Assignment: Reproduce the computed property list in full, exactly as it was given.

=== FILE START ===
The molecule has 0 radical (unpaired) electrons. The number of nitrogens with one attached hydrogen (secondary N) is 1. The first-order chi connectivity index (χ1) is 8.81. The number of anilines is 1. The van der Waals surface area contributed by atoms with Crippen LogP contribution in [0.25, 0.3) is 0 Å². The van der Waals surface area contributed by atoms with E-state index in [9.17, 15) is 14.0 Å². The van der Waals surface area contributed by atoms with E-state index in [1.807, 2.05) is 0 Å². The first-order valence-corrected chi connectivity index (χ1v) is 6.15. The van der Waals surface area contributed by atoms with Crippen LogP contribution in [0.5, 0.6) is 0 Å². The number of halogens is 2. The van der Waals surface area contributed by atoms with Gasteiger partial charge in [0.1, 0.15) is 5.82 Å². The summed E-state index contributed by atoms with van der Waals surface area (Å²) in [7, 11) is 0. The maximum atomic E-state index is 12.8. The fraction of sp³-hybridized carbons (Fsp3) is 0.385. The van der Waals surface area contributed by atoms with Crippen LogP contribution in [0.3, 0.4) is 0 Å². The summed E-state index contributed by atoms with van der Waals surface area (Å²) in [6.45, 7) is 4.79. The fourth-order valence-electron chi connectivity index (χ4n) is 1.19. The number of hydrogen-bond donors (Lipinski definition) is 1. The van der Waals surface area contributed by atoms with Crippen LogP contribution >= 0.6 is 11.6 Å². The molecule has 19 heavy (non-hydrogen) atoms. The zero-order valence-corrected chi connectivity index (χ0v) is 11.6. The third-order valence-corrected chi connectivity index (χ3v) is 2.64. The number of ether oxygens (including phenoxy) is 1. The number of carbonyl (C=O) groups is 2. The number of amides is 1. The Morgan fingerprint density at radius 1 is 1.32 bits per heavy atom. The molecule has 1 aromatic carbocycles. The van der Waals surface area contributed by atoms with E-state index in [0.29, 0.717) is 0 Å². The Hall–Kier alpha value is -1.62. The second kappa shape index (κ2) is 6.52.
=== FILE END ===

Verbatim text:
The molecule has 0 radical (unpaired) electrons. The number of nitrogens with one attached hydrogen (secondary N) is 1. The first-order chi connectivity index (χ1) is 8.81. The number of anilines is 1. The van der Waals surface area contributed by atoms with Crippen LogP contribution in [0.25, 0.3) is 0 Å². The van der Waals surface area contributed by atoms with E-state index in [9.17, 15) is 14.0 Å². The van der Waals surface area contributed by atoms with E-state index in [1.807, 2.05) is 0 Å². The first-order valence-corrected chi connectivity index (χ1v) is 6.15. The van der Waals surface area contributed by atoms with Crippen LogP contribution in [0.5, 0.6) is 0 Å². The number of halogens is 2. The van der Waals surface area contributed by atoms with Gasteiger partial charge in [0.1, 0.15) is 5.82 Å². The summed E-state index contributed by atoms with van der Waals surface area (Å²) in [7, 11) is 0. The maximum atomic E-state index is 12.8. The fraction of sp³-hybridized carbons (Fsp3) is 0.385. The van der Waals surface area contributed by atoms with Crippen LogP contribution in [0.3, 0.4) is 0 Å². The summed E-state index contributed by atoms with van der Waals surface area (Å²) in [6.45, 7) is 4.79. The fourth-order valence-electron chi connectivity index (χ4n) is 1.19. The number of hydrogen-bond donors (Lipinski definition) is 1. The van der Waals surface area contributed by atoms with Crippen LogP contribution >= 0.6 is 11.6 Å². The molecule has 19 heavy (non-hydrogen) atoms. The zero-order valence-corrected chi connectivity index (χ0v) is 11.6. The third-order valence-corrected chi connectivity index (χ3v) is 2.64. The number of ether oxygens (including phenoxy) is 1. The number of carbonyl (C=O) groups is 2. The number of amides is 1. The Morgan fingerprint density at radius 1 is 1.32 bits per heavy atom. The molecule has 1 aromatic carbocycles. The van der Waals surface area contributed by atoms with E-state index in [0.29, 0.717) is 0 Å². The Hall–Kier alpha value is -1.62. The second kappa shape index (κ2) is 6.52.